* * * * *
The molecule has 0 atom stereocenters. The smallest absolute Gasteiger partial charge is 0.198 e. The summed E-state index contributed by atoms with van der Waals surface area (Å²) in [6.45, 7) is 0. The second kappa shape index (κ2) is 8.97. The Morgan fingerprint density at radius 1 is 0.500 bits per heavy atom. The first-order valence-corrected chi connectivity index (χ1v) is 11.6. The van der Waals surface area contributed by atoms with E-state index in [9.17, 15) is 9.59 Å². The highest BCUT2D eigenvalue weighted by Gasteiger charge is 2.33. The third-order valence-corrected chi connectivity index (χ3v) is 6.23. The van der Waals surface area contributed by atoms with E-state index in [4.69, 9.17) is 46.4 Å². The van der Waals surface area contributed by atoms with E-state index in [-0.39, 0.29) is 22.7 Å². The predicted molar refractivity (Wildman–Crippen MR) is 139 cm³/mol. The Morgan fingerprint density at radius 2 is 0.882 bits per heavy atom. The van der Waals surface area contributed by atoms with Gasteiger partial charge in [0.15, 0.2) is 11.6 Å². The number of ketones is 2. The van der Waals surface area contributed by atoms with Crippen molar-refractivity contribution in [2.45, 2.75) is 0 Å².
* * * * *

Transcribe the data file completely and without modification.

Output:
The molecule has 0 atom stereocenters. The smallest absolute Gasteiger partial charge is 0.198 e. The summed E-state index contributed by atoms with van der Waals surface area (Å²) in [6.45, 7) is 0. The second kappa shape index (κ2) is 8.97. The Morgan fingerprint density at radius 1 is 0.500 bits per heavy atom. The first-order valence-corrected chi connectivity index (χ1v) is 11.6. The van der Waals surface area contributed by atoms with E-state index in [9.17, 15) is 9.59 Å². The highest BCUT2D eigenvalue weighted by Gasteiger charge is 2.33. The third-order valence-corrected chi connectivity index (χ3v) is 6.23. The van der Waals surface area contributed by atoms with E-state index in [4.69, 9.17) is 46.4 Å². The van der Waals surface area contributed by atoms with E-state index in [-0.39, 0.29) is 22.7 Å². The predicted molar refractivity (Wildman–Crippen MR) is 139 cm³/mol. The Morgan fingerprint density at radius 2 is 0.882 bits per heavy atom. The van der Waals surface area contributed by atoms with Gasteiger partial charge in [0.15, 0.2) is 11.6 Å². The number of ketones is 2. The van der Waals surface area contributed by atoms with Crippen molar-refractivity contribution in [2.45, 2.75) is 0 Å².